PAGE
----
Mueller moves for forfeiture order to seize Manafort assets

Attorneys for special counsel Robert MuellerRobert Swan MuellerSasse: US should applaud choice of Mueller to lead Russia probe MORE moved on Friday for an order to seize assets that former Trump campaign chairman Paul ManafortPaul John ManafortProsecutors investigating Trump inaugural fund, pro-Trump super PAC for possible illegal foreign donations: NY Times Swalwell says Butina guilty plea shows 'influx of Russians' into US ‘political bloodstream’ Hillicon Valley — Presented by AT&T — Officials warn of threat from Chinese spying | China blamed for Marriott hack | Trump open to intervening in Huawei case | FCC mulls ending merger ban on 'Big Four' networks | California floats tax on texts MORE purchased with funds he hid from U.S. authorities in foreign bank accounts.

Mueller's attorneys submitted a court document as part of Manafort's plea agreement asking Judge Amy Berman Jackson to grant a request to seize five properties in New York owned by Manafort as well as a life insurance policy and three bank accounts.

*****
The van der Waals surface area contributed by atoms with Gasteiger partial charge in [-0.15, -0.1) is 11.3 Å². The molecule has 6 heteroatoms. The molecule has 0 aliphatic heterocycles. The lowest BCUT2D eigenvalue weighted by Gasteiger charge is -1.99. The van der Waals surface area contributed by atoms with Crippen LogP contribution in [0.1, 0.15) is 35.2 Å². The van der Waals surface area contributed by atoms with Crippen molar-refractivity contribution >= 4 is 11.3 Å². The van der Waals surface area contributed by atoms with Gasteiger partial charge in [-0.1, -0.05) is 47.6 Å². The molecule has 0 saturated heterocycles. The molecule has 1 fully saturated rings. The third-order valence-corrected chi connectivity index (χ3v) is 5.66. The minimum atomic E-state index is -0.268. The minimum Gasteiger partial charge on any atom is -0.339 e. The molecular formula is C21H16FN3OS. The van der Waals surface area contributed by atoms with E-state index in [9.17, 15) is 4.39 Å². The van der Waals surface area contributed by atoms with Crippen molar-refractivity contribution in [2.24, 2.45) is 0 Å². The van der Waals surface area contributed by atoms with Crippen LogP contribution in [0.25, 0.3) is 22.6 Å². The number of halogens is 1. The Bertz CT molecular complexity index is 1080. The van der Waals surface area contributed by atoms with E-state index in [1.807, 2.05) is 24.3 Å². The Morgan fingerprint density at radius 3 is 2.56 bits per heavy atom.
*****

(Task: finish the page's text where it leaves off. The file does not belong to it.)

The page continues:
Forfeiture of the assets identified as part of Manafort's scheme to hide millions of dollars made lobbying for pro-Russia parties in Ukraine was agreed upon in a plea agreement Manafort signed with Mueller's team last month.


Manafort signed the deal and agreed to cooperate with Mueller's team to avoid a second trial in Washington, D.C., after a jury found him guilty on eight counts in a separate trial in northern Virginia in August.

"[T]he defendant admitted to the forfeiture allegations in the Information and agreed that the following property constitutes or is derived from proceeds traceable to the offense alleged in Count One," the court document states, while noting that two of the New York properties were substitutes for assets unable to be seized by the government.

The filing by Mueller's attorneys adds that any person claiming a legal interest other than Manafort in the properties or seized assets would have 30 days to petition the court to assert their legal stake in the assets once the order is approved.

"Any person, other than the defendant, asserting a legal interest in the Forfeited Assets may, within thirty days of the final publication of notice or receipt of notice, whichever is earlier, petition the Court for a hearing without a jury to adjudicate the validity of their alleged interest in the property," the document states.

The former Trump associate has denied accusations of collusion with Russia during the 2016 election, and has not faced any charges related to Russia's election interference.

Manafort is the latest of several former Trump associates who have found themselves ensnared in criminal charges in the investigation, and is set to be sentenced in December.